CLEMSON — Clemson University will host the 2014 Southeast Regional Collegiate Soil Judging Contest beginning Sunday through Oct. 9 at sites on and around campus. Some 150 participants from 11 Southern universities will spend four days describing, classifying and interpreting soils to master techniques used to understand soil and landscape characteristics.

Clemson University Soil Judging Team

Clemson University’s soil-judging team
Image Credit: Clemson

Reading and interpreting soil characteristics is vital to for deciding the suitability for dwellings with basements, septic tank absorption fields and local roads and streets.

Soil-judging contests provide hands-on experience in soil morphology and classification. Students from various fields participate in the contest each fall at a university in the region that includes Alabama, Florida, Georgia, Kentucky, North Carolina, South Carolina, Virginia and West Virginia.

Participants describe, classify and interpret soil characteristics and their suitability for agriculture, urban development and subsurface water treatment. Teams placing in the top five qualify to compete in the national contest held in the spring.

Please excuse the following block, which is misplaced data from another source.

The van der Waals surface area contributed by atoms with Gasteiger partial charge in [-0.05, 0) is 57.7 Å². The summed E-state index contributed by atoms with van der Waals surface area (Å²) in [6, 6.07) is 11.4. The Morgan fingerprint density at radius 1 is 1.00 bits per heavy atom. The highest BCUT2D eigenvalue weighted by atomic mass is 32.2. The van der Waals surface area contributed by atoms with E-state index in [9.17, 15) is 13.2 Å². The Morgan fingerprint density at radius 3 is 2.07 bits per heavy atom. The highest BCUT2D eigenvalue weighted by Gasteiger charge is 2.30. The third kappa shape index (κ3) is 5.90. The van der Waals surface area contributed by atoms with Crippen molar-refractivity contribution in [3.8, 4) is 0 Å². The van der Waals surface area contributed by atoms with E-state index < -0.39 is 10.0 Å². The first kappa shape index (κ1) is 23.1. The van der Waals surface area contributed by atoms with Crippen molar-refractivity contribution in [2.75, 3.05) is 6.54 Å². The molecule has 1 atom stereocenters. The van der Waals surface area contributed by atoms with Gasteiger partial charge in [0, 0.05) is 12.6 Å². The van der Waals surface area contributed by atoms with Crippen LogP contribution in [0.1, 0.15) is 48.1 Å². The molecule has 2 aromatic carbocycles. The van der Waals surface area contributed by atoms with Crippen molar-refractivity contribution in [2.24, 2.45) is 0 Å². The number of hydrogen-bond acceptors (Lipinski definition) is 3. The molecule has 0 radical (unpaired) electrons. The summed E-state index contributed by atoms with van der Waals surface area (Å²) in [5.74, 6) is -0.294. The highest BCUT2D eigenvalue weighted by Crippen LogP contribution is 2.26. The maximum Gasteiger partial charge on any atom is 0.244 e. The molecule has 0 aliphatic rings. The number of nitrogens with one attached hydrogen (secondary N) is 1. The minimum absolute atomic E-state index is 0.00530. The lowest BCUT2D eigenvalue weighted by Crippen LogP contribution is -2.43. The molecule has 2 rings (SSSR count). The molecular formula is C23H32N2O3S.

Soil judging prepares students for careers in soil science, natural resource management, agriculture, environmental consulting, research and teaching.

As the host university, Clemson is excluded from competing this year. Participating universities include:

  • Auburn University
  • Murray State University
  • North Carolina State University
  • Tennessee Tech University
  • University of Georgia
  • University of Kentucky
  • University of Tennessee-Knoxville
  • University of Tennessee-Martin
  • Virginia Tech
  • West Virginia University
  • Western Kentucky University

“Soil judging gives students the hands-on skills necessary for many jobs in agriculture, forestry, and environmental sciences,” said Elena Mikhailova, associate professor of soil science and soil-judging faculty adviser.

This year’s event is sponsored by a Clemson University Creative Inquiry undergraduate research team that adapts soil judging to other countries, such as Cameroon, China and Venezuela. Invited guests include Barbara J. Speziale, director of Creative inquiry; Pam Thomas, associate director of Soil Survey Programs; Jack Lewis, acting state conservationist; Evelyn Whitesides, acting S.C. state soil scientist; and Debbie Anderson, N.C. soil scientist at USDA-NRCS.

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